A Far North man attempting to make motoring history by driving his electric car from Cape Reinga to Bluff and back is on his return journey and should be home by Christmas.
Craig Salmon started his journey on November 21 in his 2012 Nissan Leaf electric car and made it to Bluff last Friday - possibly making him the first person to drive a production-model, 100 per cent electric car the length of the country. He now hopes to be back home in Paihia in time for Christmas after finishing his journey at the Cape.
One of the barriers to wider use of electric cars has been the lack of public charging facilities but Mr Salmon hopes to show nationwide travel is already possible, even in some of New Zealand's more out-of-the-way places. When the Northern Advocate caught up with him over the weekend Mr Salmon was in Wellington, waiting to charge his car up ahead of heading north after completing 4000km at a total cost of $200 of power.
The beekeeper and IT worker said he did not work for a car company but wanted to prove a few points, including that fully electric cars are available, reliable and cheap to run - about $5 per 100km, depending on the power company and what time you charge up.
While he was always confident his trip was possible, he said New Zealand needed more public charging facilities. Supermarkets, councils, libraries, movie theatres and car parks, for example, should be installing charge stations to attract people to stop and shop.
Mr Salmon said he had found no problems recharging his car along the way - it can be charged on a standard three-point household plug over several hours or on a 20 minute 'fast charge' at special electric vehicle charging stations - and he had seen potential opportunities for tourist operators.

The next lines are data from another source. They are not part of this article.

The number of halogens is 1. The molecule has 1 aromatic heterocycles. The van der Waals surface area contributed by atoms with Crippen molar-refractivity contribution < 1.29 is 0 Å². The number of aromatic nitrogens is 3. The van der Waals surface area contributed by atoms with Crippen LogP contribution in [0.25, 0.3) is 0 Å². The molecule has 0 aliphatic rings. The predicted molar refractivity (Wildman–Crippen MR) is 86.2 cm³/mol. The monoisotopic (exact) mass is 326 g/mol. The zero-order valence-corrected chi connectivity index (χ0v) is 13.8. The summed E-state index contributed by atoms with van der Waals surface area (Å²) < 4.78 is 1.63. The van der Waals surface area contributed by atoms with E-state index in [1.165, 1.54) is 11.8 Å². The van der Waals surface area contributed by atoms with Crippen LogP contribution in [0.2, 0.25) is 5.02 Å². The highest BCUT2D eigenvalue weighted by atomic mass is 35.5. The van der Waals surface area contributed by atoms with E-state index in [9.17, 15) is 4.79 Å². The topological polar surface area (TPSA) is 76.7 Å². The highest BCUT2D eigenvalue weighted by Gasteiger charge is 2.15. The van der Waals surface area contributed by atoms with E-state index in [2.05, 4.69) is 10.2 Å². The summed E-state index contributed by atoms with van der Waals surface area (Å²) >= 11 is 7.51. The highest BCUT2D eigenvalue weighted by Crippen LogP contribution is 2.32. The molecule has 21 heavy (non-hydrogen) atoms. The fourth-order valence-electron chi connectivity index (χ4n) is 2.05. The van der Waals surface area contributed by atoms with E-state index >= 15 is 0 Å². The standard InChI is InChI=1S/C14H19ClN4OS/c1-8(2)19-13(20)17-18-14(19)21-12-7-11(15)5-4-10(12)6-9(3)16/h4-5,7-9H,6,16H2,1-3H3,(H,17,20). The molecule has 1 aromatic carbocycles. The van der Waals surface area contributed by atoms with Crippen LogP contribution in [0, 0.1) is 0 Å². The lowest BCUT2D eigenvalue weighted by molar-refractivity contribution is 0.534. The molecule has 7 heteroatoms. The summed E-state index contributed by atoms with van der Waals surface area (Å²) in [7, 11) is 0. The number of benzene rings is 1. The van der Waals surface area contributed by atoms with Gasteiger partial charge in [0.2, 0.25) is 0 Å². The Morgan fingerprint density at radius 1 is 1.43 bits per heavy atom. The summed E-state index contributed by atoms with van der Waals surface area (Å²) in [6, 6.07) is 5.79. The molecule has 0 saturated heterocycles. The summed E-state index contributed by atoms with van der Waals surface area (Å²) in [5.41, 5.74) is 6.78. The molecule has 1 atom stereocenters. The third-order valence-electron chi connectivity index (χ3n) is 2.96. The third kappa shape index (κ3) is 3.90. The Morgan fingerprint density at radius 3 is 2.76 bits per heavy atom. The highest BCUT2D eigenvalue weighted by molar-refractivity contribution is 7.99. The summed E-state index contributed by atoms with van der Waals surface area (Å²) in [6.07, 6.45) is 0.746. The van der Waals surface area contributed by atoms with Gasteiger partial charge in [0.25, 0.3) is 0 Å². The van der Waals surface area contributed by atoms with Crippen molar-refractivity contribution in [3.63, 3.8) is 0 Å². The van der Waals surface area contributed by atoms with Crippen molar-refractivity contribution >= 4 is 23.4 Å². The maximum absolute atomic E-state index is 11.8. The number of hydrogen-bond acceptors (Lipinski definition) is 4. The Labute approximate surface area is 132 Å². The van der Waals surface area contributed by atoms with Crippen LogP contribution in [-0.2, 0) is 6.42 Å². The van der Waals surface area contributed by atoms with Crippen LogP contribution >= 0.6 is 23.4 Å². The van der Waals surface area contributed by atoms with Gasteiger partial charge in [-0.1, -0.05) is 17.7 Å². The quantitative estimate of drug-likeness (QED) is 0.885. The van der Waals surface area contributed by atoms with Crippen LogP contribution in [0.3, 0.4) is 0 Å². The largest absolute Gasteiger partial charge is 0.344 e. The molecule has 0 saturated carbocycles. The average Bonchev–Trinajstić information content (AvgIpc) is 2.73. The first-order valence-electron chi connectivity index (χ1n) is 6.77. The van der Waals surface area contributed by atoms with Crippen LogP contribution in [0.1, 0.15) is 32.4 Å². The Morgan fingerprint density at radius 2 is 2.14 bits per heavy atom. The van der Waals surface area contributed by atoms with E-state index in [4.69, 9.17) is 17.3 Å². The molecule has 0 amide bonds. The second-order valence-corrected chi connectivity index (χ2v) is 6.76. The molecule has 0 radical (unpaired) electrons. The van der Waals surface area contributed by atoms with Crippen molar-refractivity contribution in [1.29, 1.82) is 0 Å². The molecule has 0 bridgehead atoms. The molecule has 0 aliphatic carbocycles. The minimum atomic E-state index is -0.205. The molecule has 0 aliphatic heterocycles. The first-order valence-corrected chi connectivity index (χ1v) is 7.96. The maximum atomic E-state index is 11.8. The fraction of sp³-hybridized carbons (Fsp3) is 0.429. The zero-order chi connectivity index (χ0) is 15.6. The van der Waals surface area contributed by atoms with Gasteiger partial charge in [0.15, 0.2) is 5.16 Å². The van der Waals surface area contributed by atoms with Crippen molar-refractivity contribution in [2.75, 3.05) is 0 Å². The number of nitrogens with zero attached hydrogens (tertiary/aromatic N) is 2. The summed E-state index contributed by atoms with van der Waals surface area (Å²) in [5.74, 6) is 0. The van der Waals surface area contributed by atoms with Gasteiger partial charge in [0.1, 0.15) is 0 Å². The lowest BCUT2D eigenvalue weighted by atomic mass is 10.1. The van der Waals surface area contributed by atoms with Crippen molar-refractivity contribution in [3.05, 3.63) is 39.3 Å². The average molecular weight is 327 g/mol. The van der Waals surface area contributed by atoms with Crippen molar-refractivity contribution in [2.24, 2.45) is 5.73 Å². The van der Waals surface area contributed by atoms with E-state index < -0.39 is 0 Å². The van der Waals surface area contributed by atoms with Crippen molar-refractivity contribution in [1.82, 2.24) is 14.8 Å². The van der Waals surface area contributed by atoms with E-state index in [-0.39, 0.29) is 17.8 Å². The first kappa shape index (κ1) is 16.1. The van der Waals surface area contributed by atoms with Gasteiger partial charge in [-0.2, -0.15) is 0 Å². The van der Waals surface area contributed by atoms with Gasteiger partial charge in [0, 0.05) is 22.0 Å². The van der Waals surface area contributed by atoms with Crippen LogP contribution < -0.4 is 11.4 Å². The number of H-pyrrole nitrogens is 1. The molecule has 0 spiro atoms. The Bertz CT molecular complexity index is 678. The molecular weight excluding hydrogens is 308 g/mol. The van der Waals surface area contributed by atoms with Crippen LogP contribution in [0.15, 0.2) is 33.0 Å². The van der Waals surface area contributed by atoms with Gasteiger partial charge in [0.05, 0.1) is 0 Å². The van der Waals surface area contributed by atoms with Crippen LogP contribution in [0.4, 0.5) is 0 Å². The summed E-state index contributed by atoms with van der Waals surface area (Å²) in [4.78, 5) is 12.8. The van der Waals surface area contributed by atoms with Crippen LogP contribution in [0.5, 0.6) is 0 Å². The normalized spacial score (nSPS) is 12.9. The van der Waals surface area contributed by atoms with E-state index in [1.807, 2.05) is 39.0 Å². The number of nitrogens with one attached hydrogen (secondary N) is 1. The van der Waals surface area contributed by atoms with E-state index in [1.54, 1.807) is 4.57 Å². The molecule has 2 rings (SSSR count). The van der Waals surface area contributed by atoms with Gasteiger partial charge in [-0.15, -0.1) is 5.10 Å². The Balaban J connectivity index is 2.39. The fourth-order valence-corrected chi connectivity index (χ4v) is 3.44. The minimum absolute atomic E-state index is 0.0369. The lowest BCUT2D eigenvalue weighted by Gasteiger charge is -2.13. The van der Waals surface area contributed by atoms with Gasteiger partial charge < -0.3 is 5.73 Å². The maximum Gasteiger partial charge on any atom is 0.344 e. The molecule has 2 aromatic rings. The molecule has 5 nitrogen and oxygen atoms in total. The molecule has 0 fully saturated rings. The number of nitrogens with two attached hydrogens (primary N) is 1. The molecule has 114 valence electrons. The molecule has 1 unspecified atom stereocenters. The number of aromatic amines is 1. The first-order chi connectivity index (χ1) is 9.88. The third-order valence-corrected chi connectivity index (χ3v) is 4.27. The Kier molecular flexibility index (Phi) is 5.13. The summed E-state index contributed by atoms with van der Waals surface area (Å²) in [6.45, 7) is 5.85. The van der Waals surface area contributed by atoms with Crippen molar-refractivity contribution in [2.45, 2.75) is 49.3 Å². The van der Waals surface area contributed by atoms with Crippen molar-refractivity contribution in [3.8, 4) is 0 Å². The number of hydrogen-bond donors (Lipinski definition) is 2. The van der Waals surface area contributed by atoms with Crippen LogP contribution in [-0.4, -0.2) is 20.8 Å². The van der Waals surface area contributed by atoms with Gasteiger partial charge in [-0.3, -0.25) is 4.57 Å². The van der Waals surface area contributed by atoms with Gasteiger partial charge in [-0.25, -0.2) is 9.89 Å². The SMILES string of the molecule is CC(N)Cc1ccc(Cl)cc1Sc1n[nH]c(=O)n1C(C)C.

"I've been staying at a lot of holiday parks and it's a real conversation topic when I pull up and plug her in, people come up and want to have a test drive. many don't realise she's an electric car and it blows them away when they realise just how well she goes," he said.
"I was staying in the Catlins and while I was waiting for the car to charge at the local camp ground I went to see the yellow-eyed penguins. I think there's an opportunity for tourism operators to run special trips for people to see the sights or do the activities in their area while they are charging their cars."
Mr Salmon said he was motivated to go electric one day when he was sitting on a hill overlooking Whangarei Harbour watching oil tankers.
"I thought, 'This is ridiculous, we should be using our own electricity to get around not imported oil'. An accident with any of those tankers could ruin one of my favourite beaches. That drove me to find a way to buy an electric car and do something positive about getting off oil."
His trip was no Goodbye Pork Pie. "It's a holiday trip through some of the more remote parts of the country, showing how electric transport is possible now but that we still need to gear up our infrastructure."